Opposition to such crops, known as genetically modified organisms, or GMOs, has prompted some retailers to decline to sell food made with them, and efforts to pass legislation to label them, even as farmers have widely embraced them and scientific organizations have said they are as safe for human health and the environment as conventional crops.

Many of the new generation of edited animals do not contain DNA from another species, a frequently cited concern among opponents of genetically engineered foods, which incorporate genes from bacteria. But some consumer advocates say it may be more difficult to reach consensus on what, if anything, should be done to the DNA of animals.

“Animals on some level will always be more controversial,” said Greg Jaffe, director of biotechnology for the Center for Science in the Public Interest, a nonprofit consumer-advocacy group. “If only because people think of them as closer to humans.”

Advocates of the technology argue that it can make farming more efficient to help feed a growing world population with less of a toll on the environment. One projection published in a leading animal-breeding journal, Genetics Selection Evolution, suggests genome-editing could significantly increase the efficiency the livestock industry is able to achieve through conventional breeding within the same time period.

Today’s chickens, for instance, produce nearly 80 percent more meat for the same amount of feed as the chickens of the 1950s; if chicken breeders had access to genome technology over that time, said John Hickey, a co-author of the paper, farmers would have been able to achieve that increase and be able to grow chickens on half the land.

Others say the technology could benefit human health. The National Science Foundation is underwriting an effort to create dairy cattle that can resist a parasite that causes sleeping sickness in sub-Saharan Africa, a blight often treated with an antimicrobial drug that ended up making its way into the meat consumed by humans.

Several current projects to edit genetic resistance to a variety of diseases in livestock could theoretically reduce the overuse of antibiotics, which has made it harder to treat human bacterial infections. With funds from the U.S. Department of Agriculture, Bhanu Telugu, a University of Maryland researcher, is trying to design pigs so they no longer are a reservoir for the flu virus.

He argues for genome editing on behalf of animal health, too. “If we know we can eliminate the disease and we don’t, it is in my mind animal cruelty,” he said.

Food-chain fallout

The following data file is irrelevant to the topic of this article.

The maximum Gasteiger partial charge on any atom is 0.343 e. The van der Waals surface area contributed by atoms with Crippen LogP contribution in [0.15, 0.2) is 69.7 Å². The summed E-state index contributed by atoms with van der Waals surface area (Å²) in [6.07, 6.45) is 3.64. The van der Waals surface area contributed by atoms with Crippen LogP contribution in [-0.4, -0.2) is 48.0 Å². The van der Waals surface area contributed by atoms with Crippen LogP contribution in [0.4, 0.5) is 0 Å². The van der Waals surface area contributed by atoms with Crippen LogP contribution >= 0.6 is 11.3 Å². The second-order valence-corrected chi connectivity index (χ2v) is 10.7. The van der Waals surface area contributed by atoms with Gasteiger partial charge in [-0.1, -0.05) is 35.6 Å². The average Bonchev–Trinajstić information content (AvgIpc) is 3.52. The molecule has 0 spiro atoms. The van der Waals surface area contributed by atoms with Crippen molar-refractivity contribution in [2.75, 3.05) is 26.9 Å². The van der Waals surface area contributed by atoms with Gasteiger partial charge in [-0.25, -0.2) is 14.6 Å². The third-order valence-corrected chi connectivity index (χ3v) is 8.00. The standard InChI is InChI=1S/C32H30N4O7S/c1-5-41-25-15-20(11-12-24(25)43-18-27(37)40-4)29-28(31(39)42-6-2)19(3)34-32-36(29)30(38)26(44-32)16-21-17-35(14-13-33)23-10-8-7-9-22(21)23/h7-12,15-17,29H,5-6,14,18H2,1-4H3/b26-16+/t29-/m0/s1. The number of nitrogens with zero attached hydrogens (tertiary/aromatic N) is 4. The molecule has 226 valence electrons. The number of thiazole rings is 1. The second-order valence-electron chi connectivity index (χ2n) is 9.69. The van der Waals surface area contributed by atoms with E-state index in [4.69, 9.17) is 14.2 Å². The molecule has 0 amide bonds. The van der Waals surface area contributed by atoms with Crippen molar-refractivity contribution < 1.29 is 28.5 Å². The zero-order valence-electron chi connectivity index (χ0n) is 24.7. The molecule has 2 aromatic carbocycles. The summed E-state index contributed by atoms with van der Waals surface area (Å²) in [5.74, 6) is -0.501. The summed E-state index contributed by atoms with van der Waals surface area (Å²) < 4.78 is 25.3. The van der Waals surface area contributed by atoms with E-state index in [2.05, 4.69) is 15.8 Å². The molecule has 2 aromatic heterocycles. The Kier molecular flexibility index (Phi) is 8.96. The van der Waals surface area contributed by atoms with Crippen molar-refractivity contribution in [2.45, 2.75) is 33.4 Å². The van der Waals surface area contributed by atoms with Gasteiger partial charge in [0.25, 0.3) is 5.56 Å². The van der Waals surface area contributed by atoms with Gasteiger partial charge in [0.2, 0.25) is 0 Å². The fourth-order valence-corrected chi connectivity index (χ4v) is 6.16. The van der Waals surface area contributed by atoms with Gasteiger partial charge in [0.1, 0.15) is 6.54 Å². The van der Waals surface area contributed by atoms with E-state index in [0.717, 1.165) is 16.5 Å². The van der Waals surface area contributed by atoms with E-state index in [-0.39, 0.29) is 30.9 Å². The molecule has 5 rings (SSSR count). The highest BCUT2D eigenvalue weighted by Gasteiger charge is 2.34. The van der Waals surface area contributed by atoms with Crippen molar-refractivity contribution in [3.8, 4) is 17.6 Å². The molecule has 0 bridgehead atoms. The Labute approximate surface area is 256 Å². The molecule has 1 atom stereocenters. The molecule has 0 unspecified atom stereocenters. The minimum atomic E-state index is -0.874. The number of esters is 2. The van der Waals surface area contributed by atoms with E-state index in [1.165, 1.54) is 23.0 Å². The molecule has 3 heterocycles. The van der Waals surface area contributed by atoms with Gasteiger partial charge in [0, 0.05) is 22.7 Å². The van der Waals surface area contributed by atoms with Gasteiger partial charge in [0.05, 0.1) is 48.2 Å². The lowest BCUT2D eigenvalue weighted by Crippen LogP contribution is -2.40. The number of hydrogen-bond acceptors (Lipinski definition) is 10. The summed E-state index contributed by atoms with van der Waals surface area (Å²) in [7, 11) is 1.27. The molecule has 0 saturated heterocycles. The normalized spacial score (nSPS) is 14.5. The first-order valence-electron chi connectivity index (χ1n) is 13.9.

Still, some consumer advocates urge caution in applying techniques that are so new to animals that will be consumed as food. Gene-editing tools are known to sometimes make changes to genes other than their intended targets, raising flags about how the changes might affect an animal’s health or the composition of milk or meat.

“You are reducing the universe of potential risks by moving into these techniques,” said Doug Gurian-Sherman, a senior scientist at the Center for Food Safety, a consumer-advocacy organization that has been at the forefront of opposition to genetically engineered plants and animals. “But that is not to say we should not still proceed with great caution.”

Some animal-rights advocates say gene-editing is simply a means to prop up an industry that causes animals to suffer.

“Even if they can point to good intentions, it’s just exacerbating the problem,” said David Byer, a spokesman for People for the Ethical Treatment of Animals. The organization, which has urged the dairy industry to stop dehorning cattle, does not support gene-editing as a solution. “People should stop consuming dairy or meat or eggs, not further manipulate animals by playing with their DNA,” Byer added.

The Food and Drug Administration has not said how, or whether, it will regulate the gene-edited animals to come.

It has not helped the popularity of genetically engineered crops that their chief benefits so far — easier control of weeds and pests for corn and soybean farmers — are not terribly compelling to the eating public.

That is one reason Recombinetics has begun to show off its hornless calves.

Dehorning, which involves burning off horn-buds to stop the flow of blood to the horn tissue, has already garnered a degree of popular concern. Videos of the burning procedure carried out on Holsteins, the black-and-white breed largely responsible for the nation’s milk supply, and circulated by animal-rights groups, draw long strings of critical comments.

“We know there’s a negative public perception of dehorning, and it’s certainly not a fun chore for the farmers,” said Lindsey Worden, executive director for genetics at the Holstein Association.

A small fraction of Holsteins are naturally hornless, and several companies, including General Mills, have encouraged their dairy suppliers to increase their population through conventional breeding. Farmers have made some headway, with the population of hornless Holsteins climbing to about 4 percent last year from 3 percent in 2013.

But it is slow going. That is why several dairy breeders say they are keeping tabs on Recombinetics’ two hornless calves, which have just been shipped to the University of California, Davis, to be monitored for their health. There, in a few months, they will be attached to a machine that will harvest their sperm, each with edited DNA, which will be used to create a new generation of hornless cows.